Ladies and gentlemen, we have a new drone — and this one could turn every one of America’s 272 warships into a virtual aircraft carrier.
That’s the upshot of what seemed, at first glance, to be a really very modest contract awarded by the Pentagon to defense contractor Northrop Grumman (NYSE:NOC). On a slow day for contract awards in general (it was, after all, Christmas Eve), the Department of Defense announced it had granted Northrop Grumman $93.1 million in funding to “design, develop, and demonstrate enabling technologies and system attributes for a medium-altitude long-endurance unmanned air vehicle and shipboard-capable launch and recovery system allowing operations from smaller ships.”
General Atomics Aeronautical Systems Inc. has introduced a new sonobuoy capability for its MQ-9 Guardian maritime unmanned air vehicle which, alongside a number of other developing technologies, could make it a contender to help fill the UK’s maritime patrol gap.
A concept was presented at the Royal Navy’s maritime awareness conference at RNAS Culdrose in Cornwall on 24 September, which showed a number of sonobuoys being released from a bay on the UAV.
While a requirement for a maritime patrol aircraft (MPA) acquisition has yet to be released from the UK government, the developments that General Atomics is incorporating into the MQ-9 suggests that it will look to offer a modified Guardian to complement a manned MPA that is expected to be procured.
The new sonobuoy capability has been developed alongside Ultra Electronics over two years, Jonny King, director for General Atomics’ UK division, says.
“What we’re really looking at is a Predator B carrying sonobuoys, controlling them, and sending sonobuoy information back to the ground station over a SATCOM link,” King says.
“The work has seen us put the system together in a lab and carry out ground testing and prove it end to end. We were ready to go flying in 2015, but the aircraft were diverted to more urgent work. So we will be flying this early in the new year to prove the system.”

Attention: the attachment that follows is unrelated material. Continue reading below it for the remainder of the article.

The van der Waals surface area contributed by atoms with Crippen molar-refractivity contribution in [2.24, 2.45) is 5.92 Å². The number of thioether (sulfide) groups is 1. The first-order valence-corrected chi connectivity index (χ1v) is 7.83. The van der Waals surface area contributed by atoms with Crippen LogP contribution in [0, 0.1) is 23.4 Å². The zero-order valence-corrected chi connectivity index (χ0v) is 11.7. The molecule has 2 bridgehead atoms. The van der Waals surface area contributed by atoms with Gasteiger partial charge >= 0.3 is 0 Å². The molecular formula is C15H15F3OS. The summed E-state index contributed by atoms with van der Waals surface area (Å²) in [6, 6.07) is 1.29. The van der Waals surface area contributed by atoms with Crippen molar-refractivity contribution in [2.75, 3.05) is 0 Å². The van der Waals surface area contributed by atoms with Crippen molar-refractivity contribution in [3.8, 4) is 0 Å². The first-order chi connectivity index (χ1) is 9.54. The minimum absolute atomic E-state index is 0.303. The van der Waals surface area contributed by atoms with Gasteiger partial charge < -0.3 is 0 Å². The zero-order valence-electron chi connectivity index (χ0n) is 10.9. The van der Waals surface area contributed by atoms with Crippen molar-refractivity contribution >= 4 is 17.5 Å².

Atlantic Ocean — (August 7, 2015) This photograph taken by the RQ20A Aqua Puma unmanned aircraft system shows an aerial view of USNS Spearhead (JHSV 1) underway during Southern Partnership Station Joint High Speed Vessel 2015 (SPS-JHSV 15). SPS-JHSV 15 is a U.S. Navy deployment focused on subject-matter expert exchanges with partner nation militaries and security forces. (U.S. Navy photo/Released)
As the Navy tries to figure out what to do with its growing fleet of Joint High Speed Vessels, a recent experiment showed the platform could serve as a staging base for unmanned aerial vehicles.
The Navy Warfare Development Command partnered with U.S. 4th Fleet and Military Sealift Command to put the Scan Eagle and Puma unmanned aerial systems on USNSSpearhead (JHSV-1) for two two-week periods this summer, with positive results.
Lt. Mark Bote, the experiment lead for the Joint High Speed Vessel 2015 Fleet Experimentation (FLEX) – conducted in conjunction with the Southern Partnership Station series of events – said the idea of the dual-UAV operations was to determine how Puma and Scan Eagle “could fit into potential adaptive force packages in the future and how to use the JHSV in a more diverse way.”
The Navy knows the JHSV – with its large mission bay, high speed and flight deck – could be used for more than its intended mission of intratheater lift. The Navy is now running experiments like this one to study which ideas for adaptive force packages would optimize the platform’s capabilities and combatant commanders’ needs.
As a whole, Bote said the 2015 FLEX agenda focused on several mission areas, including expeditionary mine countermeasures, JHSV as an afloat forward staging base, expanding JHSV’s maritime command and control, and JHSV as a counter-trafficking platform. TheSpearhead experiment with Puma and Scan Eagle helped inform both the AFSB and counter-trafficking portions.
POINT MUGU, Calif. – Northrop Grumman Corporation and the U.S. Navy successfully demonstrated endurance capabilities with the MQ-8C Fire Scout unmanned helicopter.
On a planned 10+ hour flight and range out to 150 nautical miles flight from Naval Base Ventura County, Point Mugu; the MQ-8C Fire Scout achieved 11 hours with over an hour of fuel in reserve.
The long range, long endurance flight was part of a series of capability based tests used by the Navy to validate their concept of operations and previously tested performance parameters. The Navy conducted the demonstration with support of Northrop Grumman engineers.
“Endurance flights provide a full evaluation of the MQ-8C Fire Scout systems,” said Capt. Jeff Dodge, program manager, Fire Scout, Naval Air Systems Command. “We can better understand the capability of the system and look at crew tasks and interactions in a controlled environment. This will allow us to adjust operational procedures to maximize the system’s effectiveness.”
This is a new flight record set for the MQ-8 Fire Scout; a system designed to provide persistent reconnaissance, situational awareness, and precision targeting support for ground, air and sea forces.
Always on the lookout for new and creative ways to gather information in hard to reach locations, the United States Naval Research Laboratory (USNRL) has quietly been developing a drone that can not only fly through the air, but also swim underwater.